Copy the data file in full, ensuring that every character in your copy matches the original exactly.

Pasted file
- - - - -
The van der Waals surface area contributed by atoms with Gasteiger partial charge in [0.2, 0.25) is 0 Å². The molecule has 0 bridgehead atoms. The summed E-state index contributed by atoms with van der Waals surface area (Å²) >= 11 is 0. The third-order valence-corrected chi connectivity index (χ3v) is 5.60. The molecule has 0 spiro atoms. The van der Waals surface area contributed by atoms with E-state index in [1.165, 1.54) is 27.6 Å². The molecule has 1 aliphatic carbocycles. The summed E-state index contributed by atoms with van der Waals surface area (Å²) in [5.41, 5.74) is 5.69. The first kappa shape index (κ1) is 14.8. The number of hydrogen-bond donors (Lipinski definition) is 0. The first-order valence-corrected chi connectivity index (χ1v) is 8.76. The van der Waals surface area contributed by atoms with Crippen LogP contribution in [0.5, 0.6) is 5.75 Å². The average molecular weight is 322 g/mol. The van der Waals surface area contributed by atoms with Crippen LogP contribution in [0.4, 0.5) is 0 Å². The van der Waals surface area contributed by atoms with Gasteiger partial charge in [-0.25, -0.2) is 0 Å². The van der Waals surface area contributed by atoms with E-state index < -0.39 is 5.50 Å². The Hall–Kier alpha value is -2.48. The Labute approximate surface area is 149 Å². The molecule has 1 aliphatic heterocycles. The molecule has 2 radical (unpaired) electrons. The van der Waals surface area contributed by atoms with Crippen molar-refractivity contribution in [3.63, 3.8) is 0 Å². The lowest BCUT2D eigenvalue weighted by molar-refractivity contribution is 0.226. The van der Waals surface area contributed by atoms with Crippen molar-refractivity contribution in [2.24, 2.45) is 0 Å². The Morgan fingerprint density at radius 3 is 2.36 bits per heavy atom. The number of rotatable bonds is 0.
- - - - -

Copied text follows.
The van der Waals surface area contributed by atoms with Gasteiger partial charge in [0.2, 0.25) is 0 Å². The molecule has 0 bridgehead atoms. The summed E-state index contributed by atoms with van der Waals surface area (Å²) >= 11 is 0. The third-order valence-corrected chi connectivity index (χ3v) is 5.60. The molecule has 0 spiro atoms. The van der Waals surface area contributed by atoms with E-state index in [1.165, 1.54) is 27.6 Å². The molecule has 1 aliphatic carbocycles. The summed E-state index contributed by atoms with van der Waals surface area (Å²) in [5.41, 5.74) is 5.69. The first kappa shape index (κ1) is 14.8. The number of hydrogen-bond donors (Lipinski definition) is 0. The first-order valence-corrected chi connectivity index (χ1v) is 8.76. The van der Waals surface area contributed by atoms with Crippen LogP contribution in [0.5, 0.6) is 5.75 Å². The average molecular weight is 322 g/mol. The van der Waals surface area contributed by atoms with Crippen LogP contribution in [0.4, 0.5) is 0 Å². The van der Waals surface area contributed by atoms with Gasteiger partial charge in [-0.25, -0.2) is 0 Å². The van der Waals surface area contributed by atoms with E-state index < -0.39 is 5.50 Å². The Hall–Kier alpha value is -2.48. The Labute approximate surface area is 149 Å². The molecule has 1 aliphatic heterocycles. The molecule has 2 radical (unpaired) electrons. The van der Waals surface area contributed by atoms with Crippen molar-refractivity contribution in [3.63, 3.8) is 0 Å². The lowest BCUT2D eigenvalue weighted by molar-refractivity contribution is 0.226. The van der Waals surface area contributed by atoms with Crippen molar-refractivity contribution in [2.24, 2.45) is 0 Å². The Morgan fingerprint density at radius 3 is 2.36 bits per heavy atom. The number of rotatable bonds is 0.